Contact: cyanover@fhcrc.org, msingh@cs.princeton.edu,elenaz@cs.princeton.edu
Supplementary information: Supplementary data are available at Bioinformatics online.
doi:10.1093/bioinformatics/btp090
PMCID: PMC2660878  PMID: 19223448
4.  SPICi: a fast clustering algorithm for large biological networks 
Bioinformatics  2010;26(8):1105-1111.
Motivation: Clustering algorithms play an important role in the analysis of biological networks, and can be used to uncover functional modules and obtain hints about cellular organization. While most available clustering algorithms work well on biological networks of moderate size, such as the yeast protein physical interaction network, they either fail or are too slow in practice for larger networks, such as functional networks for higher eukaryotes. Since an increasing number of larger biological networks are being determined, the limitations of current clustering approaches curtail the types of biological network analyses that can be performed.
Results: We present a fast local network clustering algorithm SPICi. SPICi runs in time O(V log V+E) and space O(E), where V and E are the number of vertices and edges in the network, respectively. We evaluate SPICi's performance on several existing protein interaction networks of varying size, and compare SPICi to nine previous approaches for clustering biological networks. We show that SPICi is typically several orders of magnitude faster than previous approaches and is the only one that can successfully cluster all test networks within very short time. We demonstrate that SPICi has state-of-the-art performance with respect to the quality of the clusters it uncovers, as judged by its ability to recapitulate protein complexes and functional modules. Finally, we demonstrate the power of our fast network clustering algorithm by applying SPICi across hundreds of large context-specific human networks, and identifying modules specific for single conditions.
Availability: Source code is available under the GNU Public License at http://compbio.cs.princeton.edu/spici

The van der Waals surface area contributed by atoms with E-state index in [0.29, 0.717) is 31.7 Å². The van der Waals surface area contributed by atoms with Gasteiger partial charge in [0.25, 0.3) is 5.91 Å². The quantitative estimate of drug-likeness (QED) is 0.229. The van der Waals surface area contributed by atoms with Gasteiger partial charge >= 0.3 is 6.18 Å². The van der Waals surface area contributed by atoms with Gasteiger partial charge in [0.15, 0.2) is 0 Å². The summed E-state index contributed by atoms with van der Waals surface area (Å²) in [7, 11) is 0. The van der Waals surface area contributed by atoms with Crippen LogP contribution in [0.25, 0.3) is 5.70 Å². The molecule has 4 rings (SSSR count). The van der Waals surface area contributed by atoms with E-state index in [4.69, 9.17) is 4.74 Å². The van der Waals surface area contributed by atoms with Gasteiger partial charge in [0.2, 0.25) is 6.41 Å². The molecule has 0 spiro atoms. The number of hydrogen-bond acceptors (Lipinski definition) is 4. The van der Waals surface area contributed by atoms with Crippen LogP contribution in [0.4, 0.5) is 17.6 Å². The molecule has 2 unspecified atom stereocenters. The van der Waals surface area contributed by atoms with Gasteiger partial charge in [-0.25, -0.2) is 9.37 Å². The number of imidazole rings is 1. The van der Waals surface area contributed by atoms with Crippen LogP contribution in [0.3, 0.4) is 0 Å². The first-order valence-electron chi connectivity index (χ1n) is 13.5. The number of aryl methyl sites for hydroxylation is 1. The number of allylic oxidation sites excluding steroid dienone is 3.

Contact: mona@cs.princeton.edu
Supplementary information: Supplementary data are available at Bioinformatics online.
doi:10.1093/bioinformatics/btq078
PMCID: PMC2853685  PMID: 20185405
5.  Predicting DNA recognition by Cys2His2 zinc finger proteins 
Bioinformatics  2008;25(1):22-29.
Motivation: Cys2His2 zinc finger (ZF) proteins represent the largest class of eukaryotic transcription factors. Their modular structure and well-conserved protein-DNA interface allow the development of computational approaches for predicting their DNA-binding preferences even when no binding sites are known for a particular protein. The ‘canonical model’ for ZF protein-DNA interaction consists of only four amino acid nucleotide contacts per zinc finger domain.
Results: We present an approach for predicting ZF binding based on support vector machines (SVMs). While most previous computational approaches have been based solely on examples of known ZF protein–DNA interactions, ours additionally incorporates information about protein–DNA pairs known to bind weakly or not at all. Moreover, SVMs with a linear kernel can naturally incorporate constraints about the relative binding affinities of protein-DNA pairs; this type of information has not been used previously in predicting ZF protein-DNA binding. Here, we build a high-quality literature-derived experimental database of ZF–DNA binding examples and utilize it to test both linear and polynomial kernels for predicting ZF protein–DNA binding on the basis of the canonical binding model. The polynomial SVM outperforms previously published prediction procedures as well as the linear SVM. This may indicate the presence of dependencies between contacts in the canonical binding model and suggests that modification of the underlying structural model may result in further improved performance in predicting ZF protein–DNA binding. Overall, this work demonstrates that methods incorporating information about non-binding and relative binding of protein–DNA pairs have great potential for effective prediction of protein–DNA interactions.
Availability: An online tool for predicting ZF DNA binding is available at http://compbio.cs.princeton.edu/zf/.